From: Chris Kennedy (email suppressed)
Date: Sat Feb 19 2011 - 09:44:27 PST
Again, I really think the "thousands of submissions" is a bit of a red
herring. I have noticed that a couple of experimental film festivals have
extended their deadlines recently, so obviously there's a sense that they're
not getting enough work. A festival like Ann Arbor or Images in Toronto are
focal points of national interest, so they get the brunt of each of their
nation's active film/videomakers. They also cater to a wider audience than
the experimental hard-core, so submissions reflect a slightly wider range of
work (doc, video art, media installation, experimental film).
Incidentally, Oberhausen (which includes all types of short films) gets over
4000 submissions! It's also the best festival to get a rejection from, as
they have a mediatheque of all their submissions and programmers from around
the world go there to look at those submissions (some spending most of their
time in that room). I've gotten programmed from the rejection pile from
someone who thought my work fit into their festival.
I was a programmer at Images for four years and found that watching so many
submissions galvanized your sense of what was relevant/important/amazing in
that year's submissions. Films that were good became great in relationship
to other submissions and films you enjoyed may have been blunted by the
artfulness of another piece. Receiving a large number of submissions, and
soliciting even more, gave us as programmers a broad sense of what was going
on in the medium in the year and we could make decisions based on our
audiences and our subjective research into the state of the medium at that
moment. We had to cut stuff out, sure, and made people unhappy, sure (some
of our local audience thought we were showing too much international work),
and made people happy, sure.
I would submit that the majority of programmers know how to handle 1000
submissions. They may grumble about it, but everyone grumbles about work.
There are thousands of images out there, how do you choose what to point
your camera at. There are thousands of film frames in your collection, how
do you choose what to edit. There are thousands of films out there, how do
you choose what to show (or, distribute, Dominic, because this question
you're raising also has implications for Canyon!). The answer is, those of
us who shoot, edit, program or distribute develop ways to make decisions.
Sure some of us aren't that good at shooting, editing or programming (or, to
put it kindly, have different subjective tastes), but lets not assume that
we ALL don't know what we're doing.
We're part of a tradition that developed a history because a small group of
gatekeepers (Uncle Fishhook and Sitney to name a few). Some of their
decisions where upheld and some of them have been challenged and the field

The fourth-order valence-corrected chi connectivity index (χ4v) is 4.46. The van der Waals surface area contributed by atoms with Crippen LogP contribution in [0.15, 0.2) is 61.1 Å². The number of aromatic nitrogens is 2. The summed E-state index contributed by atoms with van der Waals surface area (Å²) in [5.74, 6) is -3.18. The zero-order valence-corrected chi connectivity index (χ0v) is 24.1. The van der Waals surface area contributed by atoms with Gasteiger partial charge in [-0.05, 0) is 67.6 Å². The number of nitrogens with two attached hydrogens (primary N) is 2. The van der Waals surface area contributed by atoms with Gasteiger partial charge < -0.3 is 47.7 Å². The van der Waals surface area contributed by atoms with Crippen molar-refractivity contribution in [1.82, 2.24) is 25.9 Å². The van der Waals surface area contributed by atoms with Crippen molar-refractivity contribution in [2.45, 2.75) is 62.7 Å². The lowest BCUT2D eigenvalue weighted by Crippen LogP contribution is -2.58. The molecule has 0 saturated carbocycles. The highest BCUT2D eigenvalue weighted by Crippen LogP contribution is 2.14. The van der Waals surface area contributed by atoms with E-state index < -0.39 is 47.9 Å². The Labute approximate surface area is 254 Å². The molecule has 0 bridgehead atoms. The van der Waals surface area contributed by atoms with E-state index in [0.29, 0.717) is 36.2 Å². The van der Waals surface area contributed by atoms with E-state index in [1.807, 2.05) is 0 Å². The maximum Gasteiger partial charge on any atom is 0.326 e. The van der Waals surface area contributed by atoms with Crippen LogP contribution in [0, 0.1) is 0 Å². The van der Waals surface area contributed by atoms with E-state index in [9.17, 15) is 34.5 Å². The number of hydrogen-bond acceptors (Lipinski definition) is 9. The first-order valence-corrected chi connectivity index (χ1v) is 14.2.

has been opened up. Each generation had their gatekeepers and chroniclers
who were then challenged (how about gatekeeper Carmen Vigil and the No
Nothing challenge, SF?) or expanded upon. Thanks to preservationists, we can
see what happened around the edges.
Nowadays we have a huge amount of festivals, so we have a hell of a lot of
gates. Which is great! Lots of different stuff gets shown in places we can't
all travel to. I read a lot of festival catalogues and every one has films
that I don't recognize. And a few pieces get shown everywhere (Horizontal
Boundaries, anyone?), allowing for the field to gain some masterpieces via
But, again, why are the festivals the only ones that have to deal with the
"influx" of talented artists? We need venues. Damn if I'm going to wait
until once a year to see experimental films. If you make something, figure
out how to show it (even if it's Youtube). Start a microcinema, create
David's video aggregator, start writing about stuff. Almost every
institution (distributor, exhibitor, festival) in the experimental film
world was started by artists, so if there's not enough venues for the
current crop of artists, then they've gotta start doing something about it.
Thankfully a lot of them are.
I kind of remember a post by Dominic just a couple years ago on how there
were too many festivals. Now there are too may films? It's all too much! :)
On 2/19/11 10:45 AM, "email suppressed"
<email suppressed> wrote:
> Message: 1
> Date: Fri, 18 Feb 2011 18:21:26 -0500
> From: David Tetzlaff <email suppressed>
> Subject: Re: [Frameworks] Current situation with Film Festivals
> To: Experimental Film Discussion List <email suppressed>
> Message-ID: <email suppressed>
> Content-Type: text/plain; charset=us-ascii
> If festivals really are flooded with thousands of entries that can accurately
> be called 'experimental' my first question is, why is so much stuff being
> created? Not how is it able to be (cheap camcorders, ubiquitous computer
> editing, etc. etc.) but WHY? Why do these folks want to make things? Why do
> they want to make moving pictures? Why do they want to make 'experimental'
> moving pictures? Not rhetorical questions... I'm really asking, and I'm hoping
> for some kind of explanation beyond cliches about the fundamental human need
> for expression blah blah blah.
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